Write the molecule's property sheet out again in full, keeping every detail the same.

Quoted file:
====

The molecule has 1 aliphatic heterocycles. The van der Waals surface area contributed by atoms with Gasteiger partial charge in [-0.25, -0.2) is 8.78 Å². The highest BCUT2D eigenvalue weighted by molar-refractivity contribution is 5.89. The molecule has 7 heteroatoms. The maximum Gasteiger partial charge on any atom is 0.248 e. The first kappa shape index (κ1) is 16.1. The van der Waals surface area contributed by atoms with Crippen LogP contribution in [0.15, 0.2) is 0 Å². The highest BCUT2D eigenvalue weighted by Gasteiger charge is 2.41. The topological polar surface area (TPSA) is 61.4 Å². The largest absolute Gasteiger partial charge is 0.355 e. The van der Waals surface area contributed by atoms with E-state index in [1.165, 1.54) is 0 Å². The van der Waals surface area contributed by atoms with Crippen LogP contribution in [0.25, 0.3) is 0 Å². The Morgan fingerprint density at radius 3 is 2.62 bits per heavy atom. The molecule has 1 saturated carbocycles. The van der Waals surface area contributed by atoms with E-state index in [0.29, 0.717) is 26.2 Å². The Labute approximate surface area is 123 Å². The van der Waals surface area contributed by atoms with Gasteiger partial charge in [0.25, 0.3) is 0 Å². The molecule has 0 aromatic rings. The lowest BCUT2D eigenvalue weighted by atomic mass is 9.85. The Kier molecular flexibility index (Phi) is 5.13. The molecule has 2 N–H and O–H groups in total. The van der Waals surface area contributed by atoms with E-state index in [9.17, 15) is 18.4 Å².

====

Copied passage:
The molecule has 1 aliphatic heterocycles. The van der Waals surface area contributed by atoms with Gasteiger partial charge in [-0.25, -0.2) is 8.78 Å². The highest BCUT2D eigenvalue weighted by molar-refractivity contribution is 5.89. The molecule has 7 heteroatoms. The maximum Gasteiger partial charge on any atom is 0.248 e. The first kappa shape index (κ1) is 16.1. The van der Waals surface area contributed by atoms with Crippen LogP contribution in [0.15, 0.2) is 0 Å². The highest BCUT2D eigenvalue weighted by Gasteiger charge is 2.41. The topological polar surface area (TPSA) is 61.4 Å². The largest absolute Gasteiger partial charge is 0.355 e. The van der Waals surface area contributed by atoms with E-state index in [1.165, 1.54) is 0 Å². The van der Waals surface area contributed by atoms with Crippen LogP contribution in [0.25, 0.3) is 0 Å². The Morgan fingerprint density at radius 3 is 2.62 bits per heavy atom. The molecule has 1 saturated carbocycles. The van der Waals surface area contributed by atoms with E-state index in [0.29, 0.717) is 26.2 Å². The Labute approximate surface area is 123 Å². The van der Waals surface area contributed by atoms with Gasteiger partial charge in [0.25, 0.3) is 0 Å². The molecule has 0 aromatic rings. The lowest BCUT2D eigenvalue weighted by atomic mass is 9.85. The Kier molecular flexibility index (Phi) is 5.13. The molecule has 2 N–H and O–H groups in total. The van der Waals surface area contributed by atoms with E-state index in [9.17, 15) is 18.4 Å².